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Los Reyes De La Plena

Los Reyes De La Plena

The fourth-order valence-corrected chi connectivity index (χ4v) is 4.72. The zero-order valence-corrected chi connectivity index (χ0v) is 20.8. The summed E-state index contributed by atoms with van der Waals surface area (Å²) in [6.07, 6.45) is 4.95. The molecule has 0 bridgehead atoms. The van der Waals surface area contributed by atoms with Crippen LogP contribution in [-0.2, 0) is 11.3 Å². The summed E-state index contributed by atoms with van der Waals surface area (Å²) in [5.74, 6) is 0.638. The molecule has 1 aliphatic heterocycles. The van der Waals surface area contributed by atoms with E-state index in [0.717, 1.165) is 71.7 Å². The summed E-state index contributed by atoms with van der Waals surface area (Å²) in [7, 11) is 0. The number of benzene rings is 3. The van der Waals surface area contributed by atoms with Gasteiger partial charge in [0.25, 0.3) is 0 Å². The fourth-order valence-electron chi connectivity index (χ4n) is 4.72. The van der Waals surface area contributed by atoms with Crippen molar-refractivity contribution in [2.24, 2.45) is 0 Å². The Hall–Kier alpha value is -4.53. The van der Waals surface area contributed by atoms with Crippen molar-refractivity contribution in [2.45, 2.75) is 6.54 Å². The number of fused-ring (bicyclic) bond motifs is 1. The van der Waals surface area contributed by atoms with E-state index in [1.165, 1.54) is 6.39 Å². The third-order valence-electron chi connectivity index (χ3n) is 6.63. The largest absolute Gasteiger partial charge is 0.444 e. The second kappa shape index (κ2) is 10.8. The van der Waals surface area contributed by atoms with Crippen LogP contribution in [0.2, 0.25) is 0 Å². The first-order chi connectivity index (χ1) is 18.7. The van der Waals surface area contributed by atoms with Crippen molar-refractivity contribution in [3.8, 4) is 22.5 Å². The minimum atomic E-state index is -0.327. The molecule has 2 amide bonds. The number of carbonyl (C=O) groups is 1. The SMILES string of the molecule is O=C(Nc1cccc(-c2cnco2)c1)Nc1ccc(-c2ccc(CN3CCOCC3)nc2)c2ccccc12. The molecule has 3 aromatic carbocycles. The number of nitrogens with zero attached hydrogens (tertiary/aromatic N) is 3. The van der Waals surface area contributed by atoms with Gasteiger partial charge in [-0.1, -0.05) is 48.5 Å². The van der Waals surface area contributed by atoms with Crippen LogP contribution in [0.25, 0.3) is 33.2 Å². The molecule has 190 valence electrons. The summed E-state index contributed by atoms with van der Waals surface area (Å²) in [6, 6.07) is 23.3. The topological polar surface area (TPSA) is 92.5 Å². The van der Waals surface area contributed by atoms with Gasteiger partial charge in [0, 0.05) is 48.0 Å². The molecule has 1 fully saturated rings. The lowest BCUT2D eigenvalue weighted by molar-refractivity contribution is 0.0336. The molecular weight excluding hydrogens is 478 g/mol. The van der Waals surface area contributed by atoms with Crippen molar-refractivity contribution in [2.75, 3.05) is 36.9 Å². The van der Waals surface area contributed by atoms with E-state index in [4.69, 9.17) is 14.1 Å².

By 1927, the demise of the silent cinema led local musicians to move in great numbers to New York City. After that year, the Grupo Ponceño and later Manuel Jiménez (Canario) y su Conjunto made the first recordings of plena. Other groups like Los Reyes de la Plena, the Grupo Ponceño, Los Borinqueños, Sexteto Flores and Grupo Antillano also made strides by producing major recordings of plenas on very similar terms. Their contract with major U.S. recording companies entailed plena’s first successful international exposure, but this required a compromise – most often, the subordination of plena and its iconic pandero to a Cuban-conjunto format, thus embracing the use of a solo voice with guitar and accordion accompaniment, but frequently gave the trumpet, bongó and clave an outstanding role. The standard three-minute limit imposed on each plena recording was in sheer contrast to the aim of having a lively musical environment where, otherwise, singers could adequately develop their improvisations, or dancers enjoyed a musical piece for as long as they wished. A major difference among the various plenas of the times lay in their thematic content. Some of them – like those by the Grupo Ponceño, Canario y su Conjunto and Los Reyes de la Plena – were tied in great part to the saga of the Great Depression as they were inspired or based on Bumbún Oppenheimer’s own plenas. Other recordings strongly alluded to a sense of nostalgia for the Puerto Rican homeland. The plena originated in Ponce around 1900. It was first heard in the neighbourhood Barriada de la Torre, whose population consisted mostly of immigrants from St. Kitts, Tortola, and St. Thomas, who had settled on the island since the late 1800s. At the beginning, sung texts were not associated with the plena, which was rendered by guitar, accordion and pandero; eventually, in 1907, singing was added. The music is generally folkloric. The music's beat and rhythm are usually played using hand drums called panderetas, but also known as panderos. The music is accompanied by a scrape gourd, the guiro. Pleneras resemble tambourines but without the jingles. These are handheld drums with stretched animal skins, usually goat skin, covering a round wooden frame. They are three different sizes of pandereta used in plena: the Tumbador (the largest of the three), the Seguidor (the medium-sized drum), and the Requinto. An advantage of this percussion arrangement is its portability, contributing to the plena's spontaneous appearance at any social gathering. Other instruments commonly heard in plena music are the cuatro, the maracas, and accordions. The fundamental melody of the plena, as in all regional Puerto Rican music, has a decided Spanish strain; it is marked in the resemblance between the plena Santa María and a song composed in the Middle Ages by Alfonso the Wise, King of Spain. The lyrics of plena songs are usually octosyllabic and assonant. Following the universal custom the theme touches upon all phases of life—romance, politics, and current events—in fact, anything which appeals to the imagination of the people, such as the arrival of a personage, a crime, a bank moratorium, or a hurricane. Plena was often called the periodico cantado or "sung newspaper" for the lower classes because it spread messages among people, similar to the corridos in Mexico. The traditional center of plena was probably San Antón, a barrio of Ponce, although the black neighborhood of Loíza is also mentioned as the heartland for the genre. Its popularity peaked in the 1920s. Plena is played throughout Puerto Rico especially during special occasions such as the Christmas season, and as the musical backdrop for civic protests, due to its traditional use as a vehicle for social commentary. Whenever plena is played the audience also joins in the singing, clapping, and dancing. As a folk genre, there have been many good composers, some well known in their day and into the present. Perhaps one of the genre's most celebrated composers and performers was Manuel Jiménez, known as 'El Canario'. Certainly, there were many others, including such greats as Ramito, Ismael Rivera, Mon Rivera (the Younger), and Rafael Cortijo. The genre has had a revival recently, as evident by the emergence of many plena bands (such as Plena Libre, Atabal , and Viento de agua) and its use in various songs, such as Ricky Martin's recent song "Pégate" and Ivy Queen's "Vamos A Celebrar". Read more on Last.fm. User-contributed text is available under the Creative Commons By-SA License; additional terms may apply.
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